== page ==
Promised Immunity Under Proffer Agreement Requires Suppression of Evidence

April 21, 2014
By Parker Scheer LLP on April 21, 2014 3:33 PM |

In a recent opinion, a judge at the United States District Court, District of Massachusetts ruled that the evidence obtained by the government pursuant to the defendant's agreement to provide it in exchange for immunity may not be offered against the defendant, despite the government's arguments that the defendant waived his immunity under the proffer agreement and that its use of the evidence constituted a permissible "derivative use" under the agreement.

In United States v. Scott, the defendant learned that he was the target of a federal investigation into alleged mortgage lending fraud in February 2009. The defendant entered into a proffer agreement with the U.S. Attorney's Office, drafted by the government, which provided him certain immunities. Specifically, the proffer agreement provided that "no statements made or other information" provided by the defendant would be used directly against him (with certain exceptions not relevant), but the government would be permitted to "make derivative use of, or may pursue any investigative leads suggested by, any statements made or other information" provided by the defendant.

Pursuant to the agreement, the defendant participated in eighteen total proffer sessions, during which he provided information and about 800 documents relevant to the government's investigation. During the second proffer session, the defendant agreed to permit government agents to access and copy the hard drives of his server and office computers. Later, on May 15, 2009, the government presented the defendant with a FBI consent-to-search form, authorizing the government to make forensic images of the storage drives on the computer and server. The defendant signed the consent-to-search form, and FBI agents imaged the computer and server.

During the course of the criminal investigation, the defendant filed for bankruptcy. In 2010, as part of the bankruptcy proceeding, the defendant provided the bankruptcy trustee with his server, computer, and 29 boxes of business records. Shortly thereafter, the trustee's office reported to the U.S. Attorney's Office and the FBI that the records that had been imaged from the defendant's machines during the bankruptcy may be indicative of mortgage fraud. The trustee later dismissed the defendant's bankruptcy case, but did not return the defendant's records to him, as the U.S. Attorney's Office had requested that the trustee provide them to it.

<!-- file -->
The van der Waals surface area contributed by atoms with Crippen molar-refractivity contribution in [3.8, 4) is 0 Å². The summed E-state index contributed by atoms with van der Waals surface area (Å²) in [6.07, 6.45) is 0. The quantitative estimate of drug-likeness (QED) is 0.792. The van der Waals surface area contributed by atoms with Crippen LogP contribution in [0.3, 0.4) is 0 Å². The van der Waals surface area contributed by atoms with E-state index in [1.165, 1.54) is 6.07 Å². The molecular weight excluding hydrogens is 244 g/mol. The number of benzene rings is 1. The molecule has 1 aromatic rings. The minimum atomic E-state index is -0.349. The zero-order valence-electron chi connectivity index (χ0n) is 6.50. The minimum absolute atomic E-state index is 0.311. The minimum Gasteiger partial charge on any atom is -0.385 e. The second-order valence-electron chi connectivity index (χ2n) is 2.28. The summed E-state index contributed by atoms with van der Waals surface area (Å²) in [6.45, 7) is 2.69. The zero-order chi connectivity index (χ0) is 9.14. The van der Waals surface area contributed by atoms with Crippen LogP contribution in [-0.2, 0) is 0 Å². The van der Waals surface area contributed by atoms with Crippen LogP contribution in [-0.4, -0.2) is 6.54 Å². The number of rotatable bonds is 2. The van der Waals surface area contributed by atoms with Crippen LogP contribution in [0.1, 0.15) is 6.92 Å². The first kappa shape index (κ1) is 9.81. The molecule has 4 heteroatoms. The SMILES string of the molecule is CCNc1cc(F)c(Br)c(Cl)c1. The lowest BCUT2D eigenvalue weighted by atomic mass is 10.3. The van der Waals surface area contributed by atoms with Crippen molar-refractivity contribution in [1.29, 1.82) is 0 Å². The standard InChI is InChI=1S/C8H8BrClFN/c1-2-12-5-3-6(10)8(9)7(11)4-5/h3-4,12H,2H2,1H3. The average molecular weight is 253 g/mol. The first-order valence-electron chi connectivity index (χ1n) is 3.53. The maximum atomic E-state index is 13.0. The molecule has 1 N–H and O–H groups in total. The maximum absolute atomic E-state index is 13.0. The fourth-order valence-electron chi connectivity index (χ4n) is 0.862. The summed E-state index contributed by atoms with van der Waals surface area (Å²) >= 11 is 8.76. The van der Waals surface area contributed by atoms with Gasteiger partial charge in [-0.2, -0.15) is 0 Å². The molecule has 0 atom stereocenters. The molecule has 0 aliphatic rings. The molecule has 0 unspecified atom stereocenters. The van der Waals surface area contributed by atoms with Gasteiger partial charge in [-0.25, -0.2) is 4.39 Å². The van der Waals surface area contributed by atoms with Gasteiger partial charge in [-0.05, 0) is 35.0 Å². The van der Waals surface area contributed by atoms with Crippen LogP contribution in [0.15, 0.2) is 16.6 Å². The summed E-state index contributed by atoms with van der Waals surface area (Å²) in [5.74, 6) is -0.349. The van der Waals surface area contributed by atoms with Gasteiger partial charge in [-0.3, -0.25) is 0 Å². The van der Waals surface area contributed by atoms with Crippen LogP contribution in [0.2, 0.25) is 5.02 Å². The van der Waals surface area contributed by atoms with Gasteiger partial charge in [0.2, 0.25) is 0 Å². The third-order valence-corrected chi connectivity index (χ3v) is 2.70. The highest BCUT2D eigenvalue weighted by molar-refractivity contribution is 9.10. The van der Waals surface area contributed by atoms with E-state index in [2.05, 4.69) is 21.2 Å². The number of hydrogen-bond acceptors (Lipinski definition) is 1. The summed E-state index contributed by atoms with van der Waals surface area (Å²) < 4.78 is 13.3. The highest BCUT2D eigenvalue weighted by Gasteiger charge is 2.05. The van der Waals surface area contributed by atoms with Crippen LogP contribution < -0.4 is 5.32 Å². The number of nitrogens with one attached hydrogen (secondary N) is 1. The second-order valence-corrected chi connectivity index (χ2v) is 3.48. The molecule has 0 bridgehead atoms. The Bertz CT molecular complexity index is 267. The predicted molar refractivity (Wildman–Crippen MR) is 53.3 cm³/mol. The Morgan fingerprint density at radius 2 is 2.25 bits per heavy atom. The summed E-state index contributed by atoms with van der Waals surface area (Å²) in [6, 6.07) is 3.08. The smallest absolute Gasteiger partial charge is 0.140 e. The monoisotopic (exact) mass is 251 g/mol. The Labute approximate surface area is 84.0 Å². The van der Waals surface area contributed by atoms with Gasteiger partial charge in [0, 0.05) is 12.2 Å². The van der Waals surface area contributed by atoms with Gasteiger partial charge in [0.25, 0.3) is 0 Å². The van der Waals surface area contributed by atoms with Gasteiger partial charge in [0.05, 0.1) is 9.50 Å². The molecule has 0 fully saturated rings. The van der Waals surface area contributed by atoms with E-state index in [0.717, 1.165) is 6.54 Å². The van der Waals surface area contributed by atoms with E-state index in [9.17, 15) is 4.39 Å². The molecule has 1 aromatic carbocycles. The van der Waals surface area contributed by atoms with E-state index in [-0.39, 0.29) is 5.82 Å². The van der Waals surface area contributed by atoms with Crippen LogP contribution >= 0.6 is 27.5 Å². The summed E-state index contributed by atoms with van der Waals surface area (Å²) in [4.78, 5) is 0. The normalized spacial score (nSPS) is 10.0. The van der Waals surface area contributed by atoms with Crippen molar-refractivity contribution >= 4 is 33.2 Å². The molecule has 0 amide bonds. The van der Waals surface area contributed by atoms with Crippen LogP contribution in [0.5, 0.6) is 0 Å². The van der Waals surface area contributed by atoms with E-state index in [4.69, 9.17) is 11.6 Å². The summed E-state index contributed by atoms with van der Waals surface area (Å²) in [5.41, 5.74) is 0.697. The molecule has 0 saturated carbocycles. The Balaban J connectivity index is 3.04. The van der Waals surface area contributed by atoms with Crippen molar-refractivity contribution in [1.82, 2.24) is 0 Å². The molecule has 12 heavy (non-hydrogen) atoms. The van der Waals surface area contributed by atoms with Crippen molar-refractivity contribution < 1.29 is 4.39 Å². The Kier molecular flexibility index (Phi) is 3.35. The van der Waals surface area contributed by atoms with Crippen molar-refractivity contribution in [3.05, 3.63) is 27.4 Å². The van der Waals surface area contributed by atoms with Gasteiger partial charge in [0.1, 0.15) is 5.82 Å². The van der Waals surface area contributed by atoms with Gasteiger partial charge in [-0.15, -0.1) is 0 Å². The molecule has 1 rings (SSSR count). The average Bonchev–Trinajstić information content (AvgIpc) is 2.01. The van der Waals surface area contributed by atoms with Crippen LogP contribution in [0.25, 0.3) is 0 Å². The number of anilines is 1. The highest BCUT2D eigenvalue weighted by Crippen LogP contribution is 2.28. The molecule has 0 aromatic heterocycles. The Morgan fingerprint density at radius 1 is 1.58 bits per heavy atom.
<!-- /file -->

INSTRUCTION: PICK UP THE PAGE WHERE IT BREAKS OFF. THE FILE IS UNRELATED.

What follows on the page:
The trustee held the records while the U.S. Attorney's Office applied for a warrant. In support of the warrant, the U.S. Attorney's Office relied largely on the data that the FBI had obtained from the imaged data obtained from the defendant's machines on May 15, 2009. A judge issued the warrant, the U.S. Attorney's Office obtained the records from the trustee, and charges were filed against the defendant.

In considering the defendant's motion to suppress the evidence, the federal judge considered both the effect of the consent-to-search form on the proffer agreement, and the government's claimed "derivative use" of the information in obtaining a warrant to seize the very same records from the trustee's possession.

First, the judge rejected the government's argument that the signed consent-to-search form made the information the government obtained on May 15, 2009 exempt from the terms of the proffer agreement. The government never explained to either the defendant or his attorney that the consent-to-search form would operate in any way to waive or modify the immunity promised under the proffer agreement. Additionally, the defendant would not reasonably have understood that by signing the form, he was foregoing the bargained-for protections of the proffer agreement. The judge noted that "due process requires that the government adhere to the terms of any immunity agreement it makes," and here, "[t]he question... is... whether the government effectively duped [the defendant] into waiving the guarantee that evidence he provided would not be used directly against him." Finding that the defendant had not intended any such waiver in signing the consent-to-search form, the judge suppressed the evidence obtained by the government during the May 15, 2009 search.

The government next claimed that the use of the information obtained from the defendant's machines on May 15, 2009 - to support the application for a warrant - was a permissible "derivative use" under the proffer agreement. The judge again disagreed, noting that, to be "derivative," the use must be secondary to the original use. Here, the original use of the information was to assist in a criminal investigation, but, pursuant to the proffer agreement, that information could not be used directly against the defendant. The government's claimed derivative use, however, was no different - it used the information gathered to obtain a warrant to seize the exact same information, to then be used in prosecuting the defendant under the guise of a "derivative use." It made no difference that the government might have been able to obtain the information lawfully by other means under the Fourth Amendment, because the defendant's constitutional protections under the Fifth Amendment extended more broadly. Thus, because the proffer agreement prohibited the government from using any statement "or other information" that he provided against him - and the server and computer data constituted such "other information" - due process required that the government be held to the promise of immunity under the agreement, and that the records obtained from the bankruptcy trustee also be suppressed.